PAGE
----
Posted in Project 7: Examples in Different Scales

Example 1: Undine

Note: Before you take a look at my example, you can read my research about the clarinet and the whole-tone scale, which I’ve chosen to use here. 

While reading about how each scale, and especially, each instrument, possesses a unique personality, I was inspired to maneuver this aesthetic aspect and personify it into musical portraits. The subject of these musical portraits, which I thought would really suit this goal, are the Four Elemental Beings. Based on different elements, they are quite contrasting themselves, which allowed me to achieve interesting results. Thus, the first four examples of Project 7 are actually a series, which I called Esquisses for the Four Elemental Beings. The examples are longer than what the brief said, but I believe they fulfill the main aim of the project.

The first elemental being I chose to portray is Undine – the spiritual being of water, usually depicted as female. Here is the composition:


As for the instrument, I chose the clarinet, because for some reason, I’ve always associated it with water – whether its register is the deep Chalumeau, the brighter Clarino or any of its other parts. The tonality I chose to explore is the whole-tone scale. As it’s often described as dream-like and mysterious, it’s no wonder I chose to use it first.

It may seem a little bit weird that I’ve notated the example in whole-tone scale with d minor/F major key signature in front, since it’s usually notated without any key signature; however, as the clarinet is a transposing instrument (I chose the Bb clarinet that sounds the notes minor second lower than they’re written) I believe this facilitates the performer. Not only that, but as I didn’t have C as the pitch-centre, I think this key signature also highlights my musical intentions better.

I used the slow largo tempo with 2/4 time signature, and the overall form would be the standard ternary ABA1, with A1 being a slightly varied A.

Although section A (bars 1-8) is very fragmentary, I decided to analyze it as two musical sentences, that are a bit similar. The first one is in the rich Chalumeau register, consisting of 2+2 form – the second two bars being the repetition of the first two. The occasional higher Bb tones (notated as C) that appear at the end of bar 2 and bar 4 are a kind of echo effect. This part is sounds very dark, which the pp amplifies, almost like an introduction for the second sentence. The latter starts in bar 5, and the melody is lifted into the clear Clarino region of the clarinet. This sentence starts with the similar Ab-D-C-Bb motif (notated Bb-E), but with varied note values. The higher register and f dynamics also make it sound a bit different from the first sentence. I can imagine how through this section, the water nymph is coming above the surface of a dark lake to greet the moonlight, and then returning. I also like that this part sounds almost distant in time, as if from the primitive ages.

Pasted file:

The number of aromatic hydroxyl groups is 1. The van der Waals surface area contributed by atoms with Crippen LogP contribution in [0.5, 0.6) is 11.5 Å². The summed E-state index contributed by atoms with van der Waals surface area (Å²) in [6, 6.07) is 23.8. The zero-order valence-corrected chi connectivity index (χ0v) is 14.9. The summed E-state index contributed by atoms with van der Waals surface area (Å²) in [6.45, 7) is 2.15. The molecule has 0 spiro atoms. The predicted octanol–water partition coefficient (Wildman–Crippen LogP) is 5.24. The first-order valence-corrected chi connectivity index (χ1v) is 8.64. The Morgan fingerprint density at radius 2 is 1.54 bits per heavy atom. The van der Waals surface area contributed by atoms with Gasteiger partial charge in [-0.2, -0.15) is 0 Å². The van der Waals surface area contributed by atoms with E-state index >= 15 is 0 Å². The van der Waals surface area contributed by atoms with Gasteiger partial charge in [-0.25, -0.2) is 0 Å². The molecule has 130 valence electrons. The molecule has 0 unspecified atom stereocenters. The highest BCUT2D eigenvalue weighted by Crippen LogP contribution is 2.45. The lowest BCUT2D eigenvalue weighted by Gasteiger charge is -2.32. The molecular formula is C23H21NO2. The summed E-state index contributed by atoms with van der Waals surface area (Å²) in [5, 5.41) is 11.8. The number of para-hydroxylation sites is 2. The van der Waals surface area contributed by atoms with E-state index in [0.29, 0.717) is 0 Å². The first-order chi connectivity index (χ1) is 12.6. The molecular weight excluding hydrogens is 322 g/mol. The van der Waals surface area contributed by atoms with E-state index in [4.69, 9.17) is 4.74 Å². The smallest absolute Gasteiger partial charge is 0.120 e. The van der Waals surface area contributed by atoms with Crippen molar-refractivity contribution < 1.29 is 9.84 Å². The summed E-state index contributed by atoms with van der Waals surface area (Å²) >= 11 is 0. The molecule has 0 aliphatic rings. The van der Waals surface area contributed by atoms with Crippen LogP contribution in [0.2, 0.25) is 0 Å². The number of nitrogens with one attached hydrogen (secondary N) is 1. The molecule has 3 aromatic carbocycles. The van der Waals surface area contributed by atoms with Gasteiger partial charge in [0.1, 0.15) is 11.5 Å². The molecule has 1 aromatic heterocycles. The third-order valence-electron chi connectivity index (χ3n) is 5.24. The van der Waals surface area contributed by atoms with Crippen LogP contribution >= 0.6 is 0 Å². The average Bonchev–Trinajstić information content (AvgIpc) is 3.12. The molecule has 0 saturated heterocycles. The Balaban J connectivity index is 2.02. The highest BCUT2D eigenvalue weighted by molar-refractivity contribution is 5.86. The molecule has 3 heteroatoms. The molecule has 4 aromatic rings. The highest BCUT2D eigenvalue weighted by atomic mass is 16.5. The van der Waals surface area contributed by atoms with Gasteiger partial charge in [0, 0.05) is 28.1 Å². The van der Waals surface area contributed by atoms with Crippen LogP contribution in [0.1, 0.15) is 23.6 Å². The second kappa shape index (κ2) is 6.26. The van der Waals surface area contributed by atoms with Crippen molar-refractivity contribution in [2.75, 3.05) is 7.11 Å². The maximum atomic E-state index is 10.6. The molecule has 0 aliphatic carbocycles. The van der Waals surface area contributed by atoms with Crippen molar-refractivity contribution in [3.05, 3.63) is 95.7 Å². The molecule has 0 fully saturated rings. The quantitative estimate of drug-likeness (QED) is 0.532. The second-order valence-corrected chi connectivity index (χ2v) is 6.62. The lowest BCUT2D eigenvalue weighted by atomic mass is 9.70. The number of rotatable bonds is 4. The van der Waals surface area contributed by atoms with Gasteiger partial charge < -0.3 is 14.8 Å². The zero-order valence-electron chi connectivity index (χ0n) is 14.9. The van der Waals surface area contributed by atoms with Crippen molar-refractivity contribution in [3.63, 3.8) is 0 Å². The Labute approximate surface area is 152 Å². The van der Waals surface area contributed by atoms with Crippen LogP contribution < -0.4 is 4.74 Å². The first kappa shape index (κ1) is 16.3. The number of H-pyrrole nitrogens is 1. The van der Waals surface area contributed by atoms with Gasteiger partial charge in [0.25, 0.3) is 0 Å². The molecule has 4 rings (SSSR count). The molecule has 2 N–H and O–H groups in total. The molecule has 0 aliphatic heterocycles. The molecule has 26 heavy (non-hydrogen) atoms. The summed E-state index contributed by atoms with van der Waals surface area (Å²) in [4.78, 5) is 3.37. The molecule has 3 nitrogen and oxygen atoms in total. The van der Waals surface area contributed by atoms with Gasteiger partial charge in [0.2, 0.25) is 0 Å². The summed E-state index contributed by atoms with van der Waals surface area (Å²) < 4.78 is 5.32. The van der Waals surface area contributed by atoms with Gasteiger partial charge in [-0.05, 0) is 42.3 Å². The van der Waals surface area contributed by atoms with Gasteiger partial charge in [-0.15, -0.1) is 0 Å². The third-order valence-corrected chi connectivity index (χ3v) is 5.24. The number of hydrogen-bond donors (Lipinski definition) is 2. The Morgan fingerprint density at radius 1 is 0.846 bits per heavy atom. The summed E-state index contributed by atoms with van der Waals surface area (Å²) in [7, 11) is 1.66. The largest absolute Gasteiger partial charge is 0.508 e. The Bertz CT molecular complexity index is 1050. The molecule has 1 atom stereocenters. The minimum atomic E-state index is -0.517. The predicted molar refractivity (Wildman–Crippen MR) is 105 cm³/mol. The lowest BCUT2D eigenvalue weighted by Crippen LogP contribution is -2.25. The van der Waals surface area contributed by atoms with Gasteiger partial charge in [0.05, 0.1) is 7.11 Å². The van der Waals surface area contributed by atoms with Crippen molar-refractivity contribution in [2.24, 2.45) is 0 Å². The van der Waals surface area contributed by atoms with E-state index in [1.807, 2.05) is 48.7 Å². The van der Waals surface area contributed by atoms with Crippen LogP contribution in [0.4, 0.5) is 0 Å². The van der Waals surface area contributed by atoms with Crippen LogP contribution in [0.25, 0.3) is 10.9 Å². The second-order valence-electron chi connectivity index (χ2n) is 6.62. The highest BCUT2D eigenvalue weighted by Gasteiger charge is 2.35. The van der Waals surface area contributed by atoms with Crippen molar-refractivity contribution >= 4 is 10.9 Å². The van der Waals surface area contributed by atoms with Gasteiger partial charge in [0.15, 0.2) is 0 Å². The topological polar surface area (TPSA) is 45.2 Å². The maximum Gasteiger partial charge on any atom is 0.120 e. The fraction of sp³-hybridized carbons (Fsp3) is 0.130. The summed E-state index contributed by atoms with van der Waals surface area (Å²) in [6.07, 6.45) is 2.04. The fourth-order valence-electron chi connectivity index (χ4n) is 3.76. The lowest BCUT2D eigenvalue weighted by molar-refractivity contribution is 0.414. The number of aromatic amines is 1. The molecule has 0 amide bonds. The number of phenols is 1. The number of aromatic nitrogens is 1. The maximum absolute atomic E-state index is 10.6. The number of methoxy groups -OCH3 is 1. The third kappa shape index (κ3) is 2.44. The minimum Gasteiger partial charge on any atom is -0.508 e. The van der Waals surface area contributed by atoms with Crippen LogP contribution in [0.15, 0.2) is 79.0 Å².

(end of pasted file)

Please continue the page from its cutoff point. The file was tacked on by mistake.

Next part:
The contrasting B section (bard 9-12) uses rapid the augmented-chord arpeggios. As Alexander noted, the fast arpeggio passages give the clarinet a type of bubbly feeling. The first bar is repeated in the second bar, while the third is major 3rd (diminished fourth) higher, forming a brief sequence. The fourth bar uses the descending augmented-chord arpeggios in a brief downward major-second sequence. I’ve also added the accelerando and rallendando to add movement to this passage, as well as the crescendo and decrescendo for dynamic coloring. I imagine this part as the water nymph diving and playing under water.

I’m a bit concerned as to whether or not I’ve notated the slurs alright. Another question is if this is playable. While Adler gives some examples of the fast, virtuosic passages for clarinet, Alexander says that: “Many composers treat clarinets as if they were flutes, causing them to articulate as rapidly as these latter instruments in very quick tempo… although they do their best to keep pace with the Flutes… their execution is not really satisfactory,” citing the opening of the Italian Symphony as the example. Whereas my tempo is really slow – largo, here I give 32-nd notes. I could have marked the same passage with allegro in 16th notes, which shows that this passage here is quite rapid. I am hopeful though, since he writes that players can deal with this issue by breaking rhythmic figures into patterns of slurred and staccato notes, and that accomplished clarinetists can do double-tonguing.

The final section A1 (bars 13-17) returns to the pianissimo first sentence – 2+2 of A, with the second two bars being varied, and there’s no second sentence. With melody rising in the last bar, I can see the nymph swimming again towards the moonlight.

To conclude, I really enjoyed experimenting with the clarinet and the whole-tone scale, and exploring their mysterious side to create an interesting musical miniature that paints a portrait of a water nymph. Take a look at my second portrait of the elemental beings here.

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